“In the seminars, we uncover a lot of pain,” says Yehuda. “The parents will often say, ‘We are Israeli’, and the children will say, ‘that’s lovely, but we are not’. This is one of the hardest things for participants, to separate and distinguish between being Israeli and being Jewish. It is so hard for people, and often they hold on very deeply to the idea that their children are Israeli even though they aren’t. It forces people to realize that when they leave Israel, their children will not be Israeli, but they will be Jewish. And that identity has to be developed.”
“We also try to assure the parents that we are not taking away their Israeli identity,” says Neta. “They will always be Israeli, but they have to think about their children. We ask them, ‘If intermarriage is a disaster in your eyes, how can you prevent it?’ By the way, there are no absolute assurances with this. Even Rabbi Kronfeld here doesn’t know, with certainty, which life choices his children will make. But as parents, we want to be able to say, ‘We did all that we could.’”
“We prefer to work with parents of young children, but they often say: ‘We’ll worry about that in a few years.’ They don’t understand that you need to start early. Otherwise they will come back to us once their kids are in college asking if there is anything they can do.”
I asked Neta and Yehuda to give me a crash course of their seminar. Neta begins with the Tanach: “Every Jew has to know the story of the Tanach in order to show their children that every Jewish individual and family is a continuation of that story – that we are part of something larger. There are values and history embedded in every Jewish festival that must be taught, and key moments like a Bar or Bat Mitzvah should not be allowed to simply fade away, but become something longer lasting.”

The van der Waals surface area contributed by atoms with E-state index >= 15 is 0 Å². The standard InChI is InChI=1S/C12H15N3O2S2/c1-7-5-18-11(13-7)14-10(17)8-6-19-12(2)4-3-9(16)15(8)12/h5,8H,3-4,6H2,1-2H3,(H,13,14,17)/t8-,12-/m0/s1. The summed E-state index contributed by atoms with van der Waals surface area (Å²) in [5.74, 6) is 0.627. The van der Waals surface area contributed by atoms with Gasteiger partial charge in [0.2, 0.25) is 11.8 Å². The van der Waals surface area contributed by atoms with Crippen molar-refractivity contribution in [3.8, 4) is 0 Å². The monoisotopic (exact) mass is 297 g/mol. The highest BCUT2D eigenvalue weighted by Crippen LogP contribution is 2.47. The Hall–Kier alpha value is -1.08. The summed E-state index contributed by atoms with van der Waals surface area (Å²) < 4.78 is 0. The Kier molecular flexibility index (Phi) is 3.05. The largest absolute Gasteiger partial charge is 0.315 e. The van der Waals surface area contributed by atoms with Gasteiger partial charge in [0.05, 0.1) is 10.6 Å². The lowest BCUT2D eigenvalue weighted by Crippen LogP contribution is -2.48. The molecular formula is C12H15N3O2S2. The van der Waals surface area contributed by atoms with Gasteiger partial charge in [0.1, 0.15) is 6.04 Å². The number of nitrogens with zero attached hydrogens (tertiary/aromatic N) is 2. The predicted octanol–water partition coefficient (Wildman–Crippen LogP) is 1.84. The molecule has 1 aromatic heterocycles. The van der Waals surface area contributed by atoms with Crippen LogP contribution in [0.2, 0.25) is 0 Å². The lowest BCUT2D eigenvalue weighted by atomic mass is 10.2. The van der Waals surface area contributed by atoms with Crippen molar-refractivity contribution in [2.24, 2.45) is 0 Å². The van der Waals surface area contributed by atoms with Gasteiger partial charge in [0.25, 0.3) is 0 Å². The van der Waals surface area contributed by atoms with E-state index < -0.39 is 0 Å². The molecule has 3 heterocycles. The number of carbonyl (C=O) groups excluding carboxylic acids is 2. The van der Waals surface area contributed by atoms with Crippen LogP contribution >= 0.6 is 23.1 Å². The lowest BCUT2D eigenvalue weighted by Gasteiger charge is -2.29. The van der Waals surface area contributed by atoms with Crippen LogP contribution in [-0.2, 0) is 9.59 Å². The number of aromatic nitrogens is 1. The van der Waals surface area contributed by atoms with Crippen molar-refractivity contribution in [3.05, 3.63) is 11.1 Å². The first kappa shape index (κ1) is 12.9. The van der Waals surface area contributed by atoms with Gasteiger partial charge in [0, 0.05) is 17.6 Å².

Yehuda says a lot of it comes down to communication. “It is not enough to say, ‘I am a Jew’; you also have to say ‘as Jews we do x and y’. ‘As Jews we help other Jews, we do mitzvot’, and so on. There has to be something tangible; it cannot remain an abstract identity. If we do this, Judaism will inform the culture of our homes and our children will grow up with it.”
“A lot of it goes beyond direct communication,” says Neta. “Do you have a Tanach in the house, and how do you treat it? Do you have a chanukiah? There are things that don’t take much effort in Israel but require conscious effort in America. On Friday afternoons in Israel, the country enters into Shabbat. Here, you have to make it feel like Shabbat. Sending a ‘Shabbat Shalom’ message on the family WhatsApp group, having a Shabbat meal – if you don’t take active steps like these it will just feel like any other day. In Israel, children learn so much just from being in school. But in America, most Israelis do not pay for their kids to go to Jewish schools, so everything they learn has to come from the home.”
As our conversation came to a close, I had to ask Neta and Yehuda about their unique and surprising partnership. “We get questions like this all the time,” they laugh. “How do secular and Charedi people work together? Ultimately, we see that the people we work with like the partnership.”
Neta concludes with a line that stuck with me long after our meeting. “In Israel, we are part of two groups that generally don’t talk to each other. Yet somehow, here, as Israeli-Americans, we discovered just how much we have in common.”
Sivan Rahav-Meir is a media personality and lecturer. She lives in Jerusalem with her husband, Yedidya, and their five children, and serves as World Mizrachi’s Scholar-in-Residence. She is a primetime anchor on Channel 2 News, has a column in Israel’s largest newspaper, Yediot Acharonot, and has a weekly radio show on Galei Tzahal (Army Radio).